There's more than one way to go green. Kevin Harris, director of IT at KSF Orthopaedics Center in Houston, picked virtualization.
With technology from Microsoft, he reduced from 12 to three the number of servers the 13-physician, 160-employee practice uses at its two offices and surgery center. For the practice it means a smaller carbon footprint and yet undetermined cost savings. It also means greater flexibility.
Creating a virtual machine enables organizations like KSF to run multiple operating systems simultaneously on a single physical server, explains Chris Sullivan, industry solutions director, Microsoft U.S. Health and Life Sciences Group. It makes it possible for organizations big and small to eliminate underused physical servers and save the energy costs they would otherwise consume. Virtualization also gives clinicians more mobility, notes Sullivan.
The virtual server project at KSF Orthopaedics was slated for the end of 2008. But with Hurricane Ike headed for Galveston last September, Harris had to put on the fast track.
Andrew Kant, MD, an orthopedic surgeon and founding partner of KSF, also happens to be among the first responders for the Galveston area. Kant wanted to ensure the center would be up and running at its best to handle emergency cases.
"It put the onus on us to make sure we could respond, Harris said. "We had no real-time disaster recovery in place other than slow tape restore. Doctors that were going to handle any first responder cases had to have all of our patients' records available if needed. This required access to data at both of our locations in case there was lost communications between the two."
Harris said virtualization allowed KSF to have a duplicate environment up and running with minimum amount of effort. It also enabled Harris and his team to create additional servers that may have been needed in the event of an extended outage, and keep them all in very small footprint because KSF's second location was very limited on cooling and power.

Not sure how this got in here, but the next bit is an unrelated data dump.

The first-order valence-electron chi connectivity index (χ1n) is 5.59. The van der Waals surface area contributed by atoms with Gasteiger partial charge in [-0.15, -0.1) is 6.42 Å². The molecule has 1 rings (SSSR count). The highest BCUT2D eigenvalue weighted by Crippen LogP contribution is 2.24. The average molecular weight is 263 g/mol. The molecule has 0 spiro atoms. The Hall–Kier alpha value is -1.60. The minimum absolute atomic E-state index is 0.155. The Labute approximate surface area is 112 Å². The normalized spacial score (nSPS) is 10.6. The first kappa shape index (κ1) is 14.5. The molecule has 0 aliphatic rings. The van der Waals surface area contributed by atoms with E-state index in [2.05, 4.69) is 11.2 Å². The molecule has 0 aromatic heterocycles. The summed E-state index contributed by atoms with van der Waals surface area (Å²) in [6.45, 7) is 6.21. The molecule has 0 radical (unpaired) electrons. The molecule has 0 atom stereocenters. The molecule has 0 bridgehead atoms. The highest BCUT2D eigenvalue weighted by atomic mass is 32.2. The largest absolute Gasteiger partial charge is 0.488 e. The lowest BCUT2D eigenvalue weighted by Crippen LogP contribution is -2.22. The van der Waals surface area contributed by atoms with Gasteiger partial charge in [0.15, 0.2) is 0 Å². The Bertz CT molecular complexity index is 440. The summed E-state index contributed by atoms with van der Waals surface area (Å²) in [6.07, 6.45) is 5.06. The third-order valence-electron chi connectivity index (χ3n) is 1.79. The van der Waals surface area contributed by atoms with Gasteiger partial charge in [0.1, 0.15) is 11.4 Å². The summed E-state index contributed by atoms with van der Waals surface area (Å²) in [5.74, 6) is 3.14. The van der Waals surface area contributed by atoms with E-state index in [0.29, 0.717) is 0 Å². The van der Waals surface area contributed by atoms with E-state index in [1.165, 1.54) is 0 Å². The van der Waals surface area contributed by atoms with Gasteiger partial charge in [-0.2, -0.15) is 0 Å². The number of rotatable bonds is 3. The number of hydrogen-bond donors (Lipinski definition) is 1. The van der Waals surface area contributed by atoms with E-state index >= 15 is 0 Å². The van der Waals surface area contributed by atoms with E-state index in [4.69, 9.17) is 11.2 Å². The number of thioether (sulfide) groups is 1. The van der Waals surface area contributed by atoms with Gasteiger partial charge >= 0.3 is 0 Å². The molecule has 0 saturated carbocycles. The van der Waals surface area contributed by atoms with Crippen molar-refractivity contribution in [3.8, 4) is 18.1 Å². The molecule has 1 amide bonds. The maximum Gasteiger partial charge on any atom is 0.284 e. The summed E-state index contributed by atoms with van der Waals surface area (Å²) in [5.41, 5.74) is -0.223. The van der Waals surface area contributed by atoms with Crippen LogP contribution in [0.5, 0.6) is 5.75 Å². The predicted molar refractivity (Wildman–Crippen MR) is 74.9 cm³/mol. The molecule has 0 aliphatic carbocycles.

When Ike made its final landfall in Galveston on Sept. 13 at 2:10 a.m., KSF was ready. It was the sole orthopedic center in the Houston area available to treat and operate on hurricane victims and injured first responders. All its electronic records remained intact.
KSF had made the switch to virtualization without missing a beat.
Harris does not yet have ROI numbers. However he knows virtualization is proving to be not only an energy saver, but also a cost saver. It's reduced the cost of physical boxes, he says, the maintenance of the boxes and also the cooling requirements.
The Dartmouth-Hitchcock Medical Center in New Hampshire is reaping savings from its virtualization initiative, according to a recent Microsoft case study. DHMC expects to reduce total server holdings by 75 percent and save $4,300 per server in hardware, maintenance, electrical, and real estate costs. It can now virtualize its most demanding applications and expects to improve service levels and save 30 hours each month in server management.
An increasing number of U.S. hospitals and other healthcare organizations are turning to virtualization as they run out of data center space, said Zane Adam, director of virtualization strategy at Microsoft. Data recovery is available out of the box, he says.
CIOs and IT managers recognize that software saves lives, Adam said. They know how critical medical data is to providing top care.
"You've got a tremendous opportunity to maintain that data - and to protect it," Adam said.
Besides, saving energy and operating costs, server virtualization also offers flexibility and resiliency, says Christopher Voce, an analyst with Forrester Research.
In a recent Forrester study, says Voce, firms pointed to improving disaster recovery and business continuity as the primary motivation for adopting server virtualization, followed by manageability and flexibility gains.
Several technology companies play in the virtualization space, including HP, EMC and Citrix and most recently Cisco.